"Truth Be Told" Review: The Sad, Sad Life of John Reese
Wow, it seems like it was just yesterday that an episode of Person of Interest was on! I am going to have to get used to this quick burn off of Season 5, because I'm still trying to digest everything the show threw at me in "SNAFU," but it's face down in the trough again for "Truth Be Told." Thankfully, "Truth Be Told" was more of a traditional episode of Person of Interest that told a simple story. A simple story about how John Reese can't have nice things.
This week's number belonged to Alex Duncan, just some shmoe who worked at a consulting company and was barely the third-most interesting character in his own story. He was looking for info on the mysterious death of his brother, who was killed in action in Afghanistan and who we later discovered was part of Reese's past in one of the show's big twists. Flashbacks to 2010 showed Reese and Kara Stanton bringing the heat to Duncan's brother Paul—the twist being that we didn't realize he was related to Alex until halfway through the episode. As it turned out, Reese killed the guy, which made for some pretty uncomfortable moments while Reese worked to save Alex and learn the truth about what happened to Paul. Oops! Though to be honest, about 80 percent of the population is related to someone that Reese killed, and everyone knows someone who was shot in the knee by Reese.
Anyway, the procedural part of the episode was just okay, but the tasty meat of "Truth Be Told" explored the sad, sad life of John Reese. Again. Honestly, I don't ever tire of these Reese-centric episodes that end with him walking away alone while attempts at having a regular life explode behind him. This is who Reese is, and showrunners Jonathan Nolan and Greg Plageman have never tried to make it otherwise. Reese is a tortured soul, and as the episode reminded us, it's part of the job. You think Batman gets to have a normal life of eating mozzarella sticks at the Cheesecake Factory? I don't even know if Reese eats. For all I know, he just downs flavorless, vitamin-rich paste from a tube and then crushes another guy's windpipe with his elbow. And that's part of the reason we love him.
And so when we saw John trying a date to meet Iris' parents at a pirate-themed restaurant called Scallywag's—probably in the hellhole known as Times Square (what, was Guy's American Kitchen & Jalapeño Poppery all booked?)—and he "took care of business" in the bathroom (stopping as assassin from killing some shlub) right before shaking Iris' dad's hand, it was more comical than hopeful for us, because we know that kind of life isn't sustainable for him. Well, not for another 10 episodes at least. It's extra tragic seeing Finch constantly praising John for giving normality a go (and somewhat odd considering Finch's life is barely more normal than his) when Finch knows the numbers come first. It's what he signed up for.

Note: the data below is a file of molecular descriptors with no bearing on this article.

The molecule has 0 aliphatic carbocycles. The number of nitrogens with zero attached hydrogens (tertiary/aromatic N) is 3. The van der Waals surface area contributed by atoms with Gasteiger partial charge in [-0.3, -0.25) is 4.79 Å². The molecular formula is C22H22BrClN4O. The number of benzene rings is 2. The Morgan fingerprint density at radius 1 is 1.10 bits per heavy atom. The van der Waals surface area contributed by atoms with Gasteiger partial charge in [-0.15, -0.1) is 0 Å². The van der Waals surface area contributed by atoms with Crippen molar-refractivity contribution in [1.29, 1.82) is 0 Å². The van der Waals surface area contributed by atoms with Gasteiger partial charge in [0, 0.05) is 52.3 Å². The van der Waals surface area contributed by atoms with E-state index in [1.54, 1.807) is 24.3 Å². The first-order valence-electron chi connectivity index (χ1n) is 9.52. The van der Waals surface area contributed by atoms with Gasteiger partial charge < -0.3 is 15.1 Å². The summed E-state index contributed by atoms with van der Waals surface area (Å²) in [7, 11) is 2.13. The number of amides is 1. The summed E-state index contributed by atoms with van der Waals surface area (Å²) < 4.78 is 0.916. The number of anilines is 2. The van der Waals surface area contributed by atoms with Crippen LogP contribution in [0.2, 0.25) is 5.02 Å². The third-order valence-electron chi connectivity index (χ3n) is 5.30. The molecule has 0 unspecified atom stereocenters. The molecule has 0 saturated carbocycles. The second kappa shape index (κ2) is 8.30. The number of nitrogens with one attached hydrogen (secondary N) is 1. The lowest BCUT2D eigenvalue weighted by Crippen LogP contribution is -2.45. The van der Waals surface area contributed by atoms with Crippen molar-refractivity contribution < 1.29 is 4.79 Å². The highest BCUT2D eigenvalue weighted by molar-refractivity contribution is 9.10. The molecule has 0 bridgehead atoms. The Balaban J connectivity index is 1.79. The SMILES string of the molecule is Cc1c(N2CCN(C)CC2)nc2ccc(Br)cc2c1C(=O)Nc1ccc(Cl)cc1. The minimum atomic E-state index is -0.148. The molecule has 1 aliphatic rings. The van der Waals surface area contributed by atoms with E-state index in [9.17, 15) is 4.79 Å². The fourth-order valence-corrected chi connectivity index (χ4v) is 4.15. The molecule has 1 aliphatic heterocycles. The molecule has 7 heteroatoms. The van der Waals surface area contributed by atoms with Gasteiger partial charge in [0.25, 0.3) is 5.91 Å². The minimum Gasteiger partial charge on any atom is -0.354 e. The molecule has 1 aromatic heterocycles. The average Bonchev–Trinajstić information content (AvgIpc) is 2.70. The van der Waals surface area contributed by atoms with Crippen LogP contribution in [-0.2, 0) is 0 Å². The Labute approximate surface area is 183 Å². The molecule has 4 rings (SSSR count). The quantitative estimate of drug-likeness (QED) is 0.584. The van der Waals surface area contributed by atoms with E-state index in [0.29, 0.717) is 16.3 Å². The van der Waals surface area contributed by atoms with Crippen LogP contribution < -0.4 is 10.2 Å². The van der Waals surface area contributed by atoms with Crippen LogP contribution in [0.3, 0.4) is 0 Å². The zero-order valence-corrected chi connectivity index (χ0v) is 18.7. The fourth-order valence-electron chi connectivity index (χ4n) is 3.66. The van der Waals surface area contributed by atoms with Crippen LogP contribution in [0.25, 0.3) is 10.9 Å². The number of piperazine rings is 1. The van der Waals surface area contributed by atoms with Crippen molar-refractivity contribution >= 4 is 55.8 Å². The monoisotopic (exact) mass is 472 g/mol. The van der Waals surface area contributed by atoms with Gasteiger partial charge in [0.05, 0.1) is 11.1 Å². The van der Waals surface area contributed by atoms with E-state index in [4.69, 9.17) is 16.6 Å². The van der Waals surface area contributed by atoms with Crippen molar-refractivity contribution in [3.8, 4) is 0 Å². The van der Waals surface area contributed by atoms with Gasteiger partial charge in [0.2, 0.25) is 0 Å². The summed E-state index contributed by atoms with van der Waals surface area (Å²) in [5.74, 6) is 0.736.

We should have known Iris and John were doomed immediately when we saw flashbacks and Iris in the same episode, because John's past is equally responsible for his loner life as his current job is. John's former boss, Terrance Beale (guest star Keith David, who I can't believe is only NOW appearing on Person of Interest for the first time), sprung up in his present to go after Alex Duncan—long story short, Alex may have gotten close to some illegal CIA operations while digging up info on his brother—and whenever John meets someone from his past, it essentially drops a 10-ton bomb on his chances of normalcy. In a rather cordial meeting given that they spent parts of the episode pistol whipping or elbowing each other in the face, Beale reminded John that the world needs people like them more than ever. That was quickly followed by a flashback in which Stanton told John why he was recruited into the CIA: because he had no family and he could give everything to the job without fear of going back to something. "We don't get normal lives," she said, and dammit, she's right.
This weighed on John, as it always does, so John took Iris for a walk at the end of the episode and essentially got her to break up with him because, let's face it, he needs to work on his communication skills and he's a really crappy boyfriend. It sucked to watch this happen, especially since Iris was such a gosh darned babe and somehow put up with all of John's conditions with being her boyfriend. I mean, she was totally cool with his weird hours and the frequent splashes of blood on his clothes, so she had to know he was up to something. That's a keeper, normally. Anyway, John said his past would never let him be a good boo for her, and that was it. They were done. Another one bites the dust.
Of course, John could quit and work at a Best Buy or something in an effort to find that normalcy, but John is a man who is atoning for his sins of the past by helping people out now. His guilt over everything he's done trumps everything else because he is the brooding hero archetype, and the job comes first. I suppose the question is whether a normal life free of pain—which is his character's ultimate goal when you think about it—is in the cards for him as we hurtle to the end of the series. Can John Reese have a happy ending? It is one of life's greatest questions.
But part of me thinks John will continue to be a behind-the-scenes hero until it kills him. With every chance at a normal life that pops up, there will also be a phone call, and on the other end will be Harold Finch saying, "Mr. Reese, we have a new number." And John will reply, "I'm on my way." Just as he did at the end of "Truth Be Told," just as he will do every day of his sad, sad life.